44. Young people growing up in a ‘compare and switch to a better deal’ culture can change their minds. That is their right. Realisation of this puts a responsibility on the state and the media to properly prepare and inform the first-time voting electorate, about democracy and how to vote, and what the choices on offer are. I would not be surprised we see a new wave of young leaders emerging from their ranks who will either become significant influencers, who will comment on the youth offer by politicians, and will set up their own independent political ‘momentum’ groups.

45. Whether 16 and 17-year-olds have the vote of not, several generations of them will become over 18 by the time of the next General Election. A 14 year-old today, by the Spring of 2022, will be 18 and a voter. That’s a lot of time for all parties to listen to youthvoice and develop youth friendly policies, and the recruit more ‘supporters’ aged 14 – 17.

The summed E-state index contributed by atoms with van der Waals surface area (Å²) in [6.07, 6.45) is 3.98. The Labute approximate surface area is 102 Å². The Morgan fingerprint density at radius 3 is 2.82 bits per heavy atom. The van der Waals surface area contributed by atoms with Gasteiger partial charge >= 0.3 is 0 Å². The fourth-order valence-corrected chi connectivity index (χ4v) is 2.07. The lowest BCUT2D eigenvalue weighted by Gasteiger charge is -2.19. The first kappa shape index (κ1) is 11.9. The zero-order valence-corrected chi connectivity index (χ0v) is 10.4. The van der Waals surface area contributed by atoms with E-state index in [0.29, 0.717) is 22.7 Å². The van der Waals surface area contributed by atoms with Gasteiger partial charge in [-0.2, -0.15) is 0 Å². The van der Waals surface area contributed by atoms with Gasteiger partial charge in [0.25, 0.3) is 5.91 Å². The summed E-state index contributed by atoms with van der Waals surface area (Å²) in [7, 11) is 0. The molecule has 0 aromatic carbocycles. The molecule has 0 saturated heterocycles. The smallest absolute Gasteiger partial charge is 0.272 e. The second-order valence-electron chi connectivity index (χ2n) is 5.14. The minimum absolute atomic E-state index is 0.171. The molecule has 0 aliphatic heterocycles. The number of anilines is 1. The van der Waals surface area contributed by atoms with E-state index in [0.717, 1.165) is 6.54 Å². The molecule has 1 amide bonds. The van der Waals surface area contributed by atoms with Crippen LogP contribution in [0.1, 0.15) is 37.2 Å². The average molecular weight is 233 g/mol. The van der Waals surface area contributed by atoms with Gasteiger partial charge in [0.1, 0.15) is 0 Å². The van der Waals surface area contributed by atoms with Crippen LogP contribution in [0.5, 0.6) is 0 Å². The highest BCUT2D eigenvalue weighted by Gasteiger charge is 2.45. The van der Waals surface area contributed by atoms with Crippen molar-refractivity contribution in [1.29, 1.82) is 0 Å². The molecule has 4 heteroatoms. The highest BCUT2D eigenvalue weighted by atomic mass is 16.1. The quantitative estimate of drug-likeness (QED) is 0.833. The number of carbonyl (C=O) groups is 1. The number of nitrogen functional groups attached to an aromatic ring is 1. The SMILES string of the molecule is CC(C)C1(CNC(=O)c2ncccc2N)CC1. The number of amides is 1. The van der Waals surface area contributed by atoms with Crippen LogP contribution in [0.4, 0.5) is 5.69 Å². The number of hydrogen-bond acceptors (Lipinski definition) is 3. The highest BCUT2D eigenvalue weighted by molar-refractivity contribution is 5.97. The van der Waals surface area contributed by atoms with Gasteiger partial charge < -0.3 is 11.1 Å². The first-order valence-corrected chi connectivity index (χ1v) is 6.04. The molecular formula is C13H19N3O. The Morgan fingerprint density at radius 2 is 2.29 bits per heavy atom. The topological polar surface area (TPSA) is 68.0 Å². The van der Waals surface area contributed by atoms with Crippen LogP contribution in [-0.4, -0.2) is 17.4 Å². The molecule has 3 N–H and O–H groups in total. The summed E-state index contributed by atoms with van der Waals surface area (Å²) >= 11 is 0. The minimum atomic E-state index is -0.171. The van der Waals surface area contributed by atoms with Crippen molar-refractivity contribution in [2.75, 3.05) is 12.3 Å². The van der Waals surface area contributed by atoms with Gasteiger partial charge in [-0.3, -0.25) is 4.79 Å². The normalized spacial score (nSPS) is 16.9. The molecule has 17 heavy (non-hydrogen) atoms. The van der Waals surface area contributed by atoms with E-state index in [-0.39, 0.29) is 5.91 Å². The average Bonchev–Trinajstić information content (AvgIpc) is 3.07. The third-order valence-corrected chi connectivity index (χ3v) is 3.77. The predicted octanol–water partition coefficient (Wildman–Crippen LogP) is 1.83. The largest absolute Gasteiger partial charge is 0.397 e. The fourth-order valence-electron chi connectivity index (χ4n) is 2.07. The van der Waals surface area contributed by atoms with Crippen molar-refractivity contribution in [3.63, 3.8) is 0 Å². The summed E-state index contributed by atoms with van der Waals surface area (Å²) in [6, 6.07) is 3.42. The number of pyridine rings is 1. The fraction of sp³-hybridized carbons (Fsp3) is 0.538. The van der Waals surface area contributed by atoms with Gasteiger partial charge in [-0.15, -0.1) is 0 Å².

What’s needed:
1. Party policy units to set up advisory boards with young leaders and representatives of 16 and 17 year-olds.
2. More visible young candidates in elections, and younger politicians promoted to visible positions of influence within political parties.
3. Young wings of political parties empowered and valued, with votes for 16 and 17 year olds. Opportunities to hear from independent young voices.
4. An analysis of the role, potential and impact of supporters, campaign and pressure groups that are not parties or charities, particularly youth-led ones.

5/ Voting assumptions – will 16 and 17 years olds vote Labour?

46. All parties are reviewing their previous assumptions about this cohort, not just turnout, but who they might vote for, and therefore, their appeal to young voters in anticipation of future elections. Very little has been written to predict how 16 and 17 year olds will vote in general elections though there has been some speculation about the impact on Brexit. The assumptions tend to be based on the voting patterns of 18 and 19 year-olds.